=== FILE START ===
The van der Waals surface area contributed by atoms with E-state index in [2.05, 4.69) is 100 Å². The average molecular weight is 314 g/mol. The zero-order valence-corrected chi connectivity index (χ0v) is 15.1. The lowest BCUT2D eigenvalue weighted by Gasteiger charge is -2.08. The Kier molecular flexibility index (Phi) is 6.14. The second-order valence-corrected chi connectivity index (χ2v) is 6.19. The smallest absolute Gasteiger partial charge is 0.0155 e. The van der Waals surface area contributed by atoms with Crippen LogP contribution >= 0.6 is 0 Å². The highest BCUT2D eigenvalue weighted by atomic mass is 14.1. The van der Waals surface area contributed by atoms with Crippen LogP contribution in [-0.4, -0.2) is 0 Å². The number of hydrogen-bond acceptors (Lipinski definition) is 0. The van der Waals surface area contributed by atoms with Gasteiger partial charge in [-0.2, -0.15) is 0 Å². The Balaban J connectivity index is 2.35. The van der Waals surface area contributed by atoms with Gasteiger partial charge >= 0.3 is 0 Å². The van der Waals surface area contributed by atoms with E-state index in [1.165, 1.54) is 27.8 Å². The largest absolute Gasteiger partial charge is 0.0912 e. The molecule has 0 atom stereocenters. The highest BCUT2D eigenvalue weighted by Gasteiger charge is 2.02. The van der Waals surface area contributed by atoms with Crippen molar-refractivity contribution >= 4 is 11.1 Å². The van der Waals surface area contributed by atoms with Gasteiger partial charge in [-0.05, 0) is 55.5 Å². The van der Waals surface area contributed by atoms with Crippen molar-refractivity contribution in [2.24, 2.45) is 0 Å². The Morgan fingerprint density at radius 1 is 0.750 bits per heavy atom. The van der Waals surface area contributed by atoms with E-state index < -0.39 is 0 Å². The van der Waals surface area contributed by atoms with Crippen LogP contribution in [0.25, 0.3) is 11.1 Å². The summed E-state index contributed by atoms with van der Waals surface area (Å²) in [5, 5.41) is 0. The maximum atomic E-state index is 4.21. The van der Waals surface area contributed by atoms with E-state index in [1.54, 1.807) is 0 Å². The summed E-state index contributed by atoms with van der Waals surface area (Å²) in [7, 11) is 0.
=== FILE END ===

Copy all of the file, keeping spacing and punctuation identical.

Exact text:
The van der Waals surface area contributed by atoms with E-state index in [2.05, 4.69) is 100 Å². The average molecular weight is 314 g/mol. The zero-order valence-corrected chi connectivity index (χ0v) is 15.1. The lowest BCUT2D eigenvalue weighted by Gasteiger charge is -2.08. The Kier molecular flexibility index (Phi) is 6.14. The second-order valence-corrected chi connectivity index (χ2v) is 6.19. The smallest absolute Gasteiger partial charge is 0.0155 e. The van der Waals surface area contributed by atoms with Crippen LogP contribution >= 0.6 is 0 Å². The highest BCUT2D eigenvalue weighted by atomic mass is 14.1. The van der Waals surface area contributed by atoms with Crippen LogP contribution in [-0.4, -0.2) is 0 Å². The number of hydrogen-bond acceptors (Lipinski definition) is 0. The van der Waals surface area contributed by atoms with Gasteiger partial charge in [-0.2, -0.15) is 0 Å². The Balaban J connectivity index is 2.35. The van der Waals surface area contributed by atoms with Gasteiger partial charge >= 0.3 is 0 Å². The van der Waals surface area contributed by atoms with E-state index in [1.165, 1.54) is 27.8 Å². The largest absolute Gasteiger partial charge is 0.0912 e. The molecule has 0 atom stereocenters. The highest BCUT2D eigenvalue weighted by Gasteiger charge is 2.02. The van der Waals surface area contributed by atoms with Crippen molar-refractivity contribution >= 4 is 11.1 Å². The van der Waals surface area contributed by atoms with Gasteiger partial charge in [-0.05, 0) is 55.5 Å². The van der Waals surface area contributed by atoms with Crippen molar-refractivity contribution in [2.24, 2.45) is 0 Å². The Morgan fingerprint density at radius 1 is 0.750 bits per heavy atom. The van der Waals surface area contributed by atoms with E-state index < -0.39 is 0 Å². The van der Waals surface area contributed by atoms with Crippen LogP contribution in [0.25, 0.3) is 11.1 Å². The summed E-state index contributed by atoms with van der Waals surface area (Å²) in [5, 5.41) is 0. The maximum atomic E-state index is 4.21. The van der Waals surface area contributed by atoms with E-state index in [1.54, 1.807) is 0 Å². The summed E-state index contributed by atoms with van der Waals surface area (Å²) in [7, 11) is 0.